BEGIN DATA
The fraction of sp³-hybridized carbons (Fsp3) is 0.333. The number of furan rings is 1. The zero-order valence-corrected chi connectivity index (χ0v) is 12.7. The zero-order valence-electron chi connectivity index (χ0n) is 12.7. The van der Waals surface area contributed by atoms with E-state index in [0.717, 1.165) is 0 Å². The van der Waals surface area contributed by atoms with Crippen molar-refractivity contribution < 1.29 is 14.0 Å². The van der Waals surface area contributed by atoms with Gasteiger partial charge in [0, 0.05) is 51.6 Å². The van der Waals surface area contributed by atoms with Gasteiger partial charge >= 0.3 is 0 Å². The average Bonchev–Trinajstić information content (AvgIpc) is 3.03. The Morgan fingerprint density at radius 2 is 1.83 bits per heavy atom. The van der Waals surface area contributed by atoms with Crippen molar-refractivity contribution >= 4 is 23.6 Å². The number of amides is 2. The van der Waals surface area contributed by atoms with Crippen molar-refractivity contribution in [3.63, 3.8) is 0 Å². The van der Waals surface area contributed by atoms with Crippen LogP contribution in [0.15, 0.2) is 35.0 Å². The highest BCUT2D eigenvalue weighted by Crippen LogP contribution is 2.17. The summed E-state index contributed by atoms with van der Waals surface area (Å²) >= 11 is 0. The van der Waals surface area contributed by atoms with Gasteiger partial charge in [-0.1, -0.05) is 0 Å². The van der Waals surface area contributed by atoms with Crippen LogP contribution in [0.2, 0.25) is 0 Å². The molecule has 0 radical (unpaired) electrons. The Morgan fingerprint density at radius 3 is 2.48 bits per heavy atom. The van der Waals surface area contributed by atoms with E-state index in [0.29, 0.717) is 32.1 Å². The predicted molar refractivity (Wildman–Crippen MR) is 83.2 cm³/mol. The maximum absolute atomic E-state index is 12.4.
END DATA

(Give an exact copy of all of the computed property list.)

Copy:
The fraction of sp³-hybridized carbons (Fsp3) is 0.333. The number of furan rings is 1. The zero-order valence-corrected chi connectivity index (χ0v) is 12.7. The zero-order valence-electron chi connectivity index (χ0n) is 12.7. The van der Waals surface area contributed by atoms with E-state index in [0.717, 1.165) is 0 Å². The van der Waals surface area contributed by atoms with Crippen molar-refractivity contribution < 1.29 is 14.0 Å². The van der Waals surface area contributed by atoms with Gasteiger partial charge in [0, 0.05) is 51.6 Å². The van der Waals surface area contributed by atoms with Gasteiger partial charge >= 0.3 is 0 Å². The average Bonchev–Trinajstić information content (AvgIpc) is 3.03. The Morgan fingerprint density at radius 2 is 1.83 bits per heavy atom. The van der Waals surface area contributed by atoms with Crippen molar-refractivity contribution >= 4 is 23.6 Å². The number of amides is 2. The van der Waals surface area contributed by atoms with Crippen molar-refractivity contribution in [3.63, 3.8) is 0 Å². The van der Waals surface area contributed by atoms with Crippen LogP contribution in [0.15, 0.2) is 35.0 Å². The highest BCUT2D eigenvalue weighted by Crippen LogP contribution is 2.17. The summed E-state index contributed by atoms with van der Waals surface area (Å²) >= 11 is 0. The van der Waals surface area contributed by atoms with Gasteiger partial charge in [-0.1, -0.05) is 0 Å². The van der Waals surface area contributed by atoms with Crippen LogP contribution in [0.2, 0.25) is 0 Å². The molecule has 0 radical (unpaired) electrons. The Morgan fingerprint density at radius 3 is 2.48 bits per heavy atom. The van der Waals surface area contributed by atoms with E-state index in [0.29, 0.717) is 32.1 Å². The predicted molar refractivity (Wildman–Crippen MR) is 83.2 cm³/mol. The maximum absolute atomic E-state index is 12.4.